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Air National Guard team enhances emergency communications

Tech. Sgt. Eric Anderson, left, and Master Sgt. Matthew Fisher, communications specialists for the Air National Guard's 115th Fighter Wing, perform initial acceptance testing on an Aruba flat panel antenna at Truax Field in Madison, Wis., September 14, 2014. The antenna is part of a Joint Incident Site Communications Capability (JISCC) package the unit will use to augment the states Chemical, Biological, Radiological, Nuclear, and high yield Explosive Enhanced Response Force Package (CERFP). (U.S. Air National Guard photo by Master Sgt. Paul Gorman/Released)

Tech. Sgt. Eric Anderson, left, and Master Sgt. Matthew Fisher, communications specialists for the Air National Guard's 115th Fighter Wing, perform initial acceptance testing on an Aruba flat panel antenna at Truax Field in Madison, Wis., September 14, 2014. The antenna is part of a Joint Incident Site Communications Capability (JISCC) package the unit will use to augment the states Chemical, Biological, Radiological, Nuclear, and high yield Explosive Enhanced Response Force Package (CERFP). (U.S. Air National Guard photo by Master Sgt. Paul Gorman/Released)

Members of the 115th Fighter Wing Communications Flight, perform initial acceptance testing on a 10 meter tactical UHF/VHF antenna at Truax Field in Madison, Wis. September 14, 2014. The antenna was received as part of a Joint Incident Site Communications Capability (JISCC) package the unit will use to augment the states Chemical, Biological, Radiological, Nuclear, and high yield Explosive Enhanced Response Force Package (CERFP). (U.S. Air National Guard photo by Master Sgt. Paul Gorman/Released)

Members of the 115th Fighter Wing Communications Flight, perform initial acceptance testing on a 10 meter tactical UHF/VHF antenna at Truax Field in Madison, Wis. September 14, 2014. The antenna was received as part of a Joint Incident Site Communications Capability (JISCC) package the unit will use to augment the states Chemical, Biological, Radiological, Nuclear, and high yield Explosive Enhanced Response Force Package (CERFP). (U.S. Air National Guard photo by Master Sgt. Paul Gorman/Released)

Senior Airman Cory Sachtjen, cyber infrastructure specialist for the Air National Guard's 115th Fighter Wing, performs initial acceptance testing on a Motorola omnidirectional point to point antenna at Truax Field in Madison, Wis., September 14, 2014. The antenna is part of a Joint Incident Site Communications Capability (JISCC) package the unit will use to augment the states Chemical, Biological, Radiological, Nuclear, and high yield Explosive Enhanced Response Force Package (CERFP). (U.S. Air National Guard photo by Master Sgt. Paul Gorman/Released)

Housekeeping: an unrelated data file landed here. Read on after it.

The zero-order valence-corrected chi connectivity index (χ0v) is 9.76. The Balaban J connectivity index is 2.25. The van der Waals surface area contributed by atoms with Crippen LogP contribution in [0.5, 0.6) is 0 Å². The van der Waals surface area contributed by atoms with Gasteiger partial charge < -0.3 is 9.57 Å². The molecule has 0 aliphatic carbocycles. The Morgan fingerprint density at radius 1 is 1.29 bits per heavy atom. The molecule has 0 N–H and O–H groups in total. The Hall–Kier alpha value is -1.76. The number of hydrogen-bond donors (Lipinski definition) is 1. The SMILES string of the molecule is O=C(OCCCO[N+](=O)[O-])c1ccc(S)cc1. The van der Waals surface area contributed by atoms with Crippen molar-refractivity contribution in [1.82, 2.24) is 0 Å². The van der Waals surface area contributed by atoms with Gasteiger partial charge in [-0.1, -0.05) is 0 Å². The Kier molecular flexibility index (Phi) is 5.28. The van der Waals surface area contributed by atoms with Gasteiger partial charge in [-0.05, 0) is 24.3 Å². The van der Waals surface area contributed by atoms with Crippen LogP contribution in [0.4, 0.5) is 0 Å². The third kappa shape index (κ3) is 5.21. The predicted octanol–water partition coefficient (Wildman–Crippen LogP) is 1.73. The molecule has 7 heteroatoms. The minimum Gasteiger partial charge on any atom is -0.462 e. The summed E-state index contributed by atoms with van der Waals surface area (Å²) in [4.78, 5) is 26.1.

Senior Airman Cory Sachtjen, cyber infrastructure specialist for the Air National Guard's 115th Fighter Wing, performs initial acceptance testing on a Motorola omnidirectional point to point antenna at Truax Field in Madison, Wis., September 14, 2014. The antenna is part of a Joint Incident Site Communications Capability (JISCC) package the unit will use to augment the states Chemical, Biological, Radiological, Nuclear, and high yield Explosive Enhanced Response Force Package (CERFP). (U.S. Air National Guard photo by Master Sgt. Paul Gorman/Released)

MADISON, Wis. -- Six Airmen from the Air National Guard's 115th Fighter Wing joined the Wisconsin Chemical, Biological, Radiological, Nuclear and high yield Explosive Enhanced Response Force Package Jan. 21, to introduce the states latest emergency communications asset.

The Joint Incident Site Communications Capability team, all Air Force trained communication specialists, will augment the CERFP by providing a rapidly deployable communications platform to link the unit with other Department of Defense entities and civilian first responders.

According to Tech. Sgt. Eric Anderson, noncommissioned officer in charge of the JISCC, the event was a valuable opportunity to view CERFP operations first hand, and offer suggestions on how the JISCC could enhance methods currently used to accomplish their mission.

While assignment to the JISCC is an additional duty for his team members, Anderson recognizes the challenges such a critical mission can present.

"Some of [the requirements] are extremely different from what we do day-to-day," Anderson said. "As a base function we have nothing to do with satellite communications, but it's a major portion of the JISCC, so it's been a tremendous learning tool."

Capt. Kenneth Van Horn, operations officer in charge of the CERFP welcomed the addition of a dedicated communications element, and was immediately impressed by their use of cross-banding technology to solve a long standing issue of radio connectivity.

"Very casually they solved this problem that had plagued us for some time," Van Horn said. "That really opened a lot of eyes as to just how useful their equipment and expertise is going to be for us."

Van Horn continued to say that communications are often cited as the number one problem encountered in emergency response exercises and that it was no different with the CERFP.

"The JISCC will be able to solve a lot of those problems from both a broadband network and radio communications standpoint, both of which can be really key during an emergency response," Van Horn said.

As an integral component of the CERFP, the JISCC can now be tasked to respond to natural or man-made disasters in which local emergency response capacity has been exceeded. Their ability to establish critical communication functions will greatly enhance connectivity and interoperability in a potentially contaminated environment.

In order to maintain a high level of readiness, JISCC members will undergo refresher training on a monthly basis and are already scheduled for three joint CERFP exercises in 2015.
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